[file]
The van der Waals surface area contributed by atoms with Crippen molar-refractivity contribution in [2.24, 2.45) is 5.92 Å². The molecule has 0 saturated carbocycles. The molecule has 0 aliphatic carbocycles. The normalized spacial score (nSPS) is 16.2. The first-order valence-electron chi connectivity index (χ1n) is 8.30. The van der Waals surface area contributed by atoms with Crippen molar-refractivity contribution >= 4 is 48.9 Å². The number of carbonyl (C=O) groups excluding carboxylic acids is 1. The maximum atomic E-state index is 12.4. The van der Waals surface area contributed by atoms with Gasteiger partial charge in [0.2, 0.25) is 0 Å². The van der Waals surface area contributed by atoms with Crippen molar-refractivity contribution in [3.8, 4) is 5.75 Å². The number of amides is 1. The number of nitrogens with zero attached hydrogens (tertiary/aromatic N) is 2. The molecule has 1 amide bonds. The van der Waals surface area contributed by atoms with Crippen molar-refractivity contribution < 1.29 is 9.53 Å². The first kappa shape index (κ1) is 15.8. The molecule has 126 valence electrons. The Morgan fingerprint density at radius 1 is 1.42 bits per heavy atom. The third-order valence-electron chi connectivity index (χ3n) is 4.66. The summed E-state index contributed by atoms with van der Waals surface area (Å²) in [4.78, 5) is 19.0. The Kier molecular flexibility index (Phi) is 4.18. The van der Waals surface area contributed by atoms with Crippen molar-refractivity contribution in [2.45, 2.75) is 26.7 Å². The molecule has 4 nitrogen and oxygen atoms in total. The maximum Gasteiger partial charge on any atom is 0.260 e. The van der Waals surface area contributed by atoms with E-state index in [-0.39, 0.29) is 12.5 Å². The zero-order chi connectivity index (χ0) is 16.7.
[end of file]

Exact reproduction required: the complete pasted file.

The van der Waals surface area contributed by atoms with Crippen molar-refractivity contribution in [2.24, 2.45) is 5.92 Å². The molecule has 0 saturated carbocycles. The molecule has 0 aliphatic carbocycles. The normalized spacial score (nSPS) is 16.2. The first-order valence-electron chi connectivity index (χ1n) is 8.30. The van der Waals surface area contributed by atoms with Crippen molar-refractivity contribution >= 4 is 48.9 Å². The number of carbonyl (C=O) groups excluding carboxylic acids is 1. The maximum atomic E-state index is 12.4. The van der Waals surface area contributed by atoms with Gasteiger partial charge in [0.2, 0.25) is 0 Å². The van der Waals surface area contributed by atoms with Crippen molar-refractivity contribution in [3.8, 4) is 5.75 Å². The number of amides is 1. The number of nitrogens with zero attached hydrogens (tertiary/aromatic N) is 2. The molecule has 1 amide bonds. The van der Waals surface area contributed by atoms with Crippen molar-refractivity contribution < 1.29 is 9.53 Å². The first kappa shape index (κ1) is 15.8. The molecule has 126 valence electrons. The Morgan fingerprint density at radius 1 is 1.42 bits per heavy atom. The third-order valence-electron chi connectivity index (χ3n) is 4.66. The summed E-state index contributed by atoms with van der Waals surface area (Å²) in [4.78, 5) is 19.0. The Kier molecular flexibility index (Phi) is 4.18. The van der Waals surface area contributed by atoms with Crippen molar-refractivity contribution in [2.45, 2.75) is 26.7 Å². The molecule has 4 nitrogen and oxygen atoms in total. The maximum Gasteiger partial charge on any atom is 0.260 e. The van der Waals surface area contributed by atoms with E-state index in [-0.39, 0.29) is 12.5 Å². The zero-order chi connectivity index (χ0) is 16.7.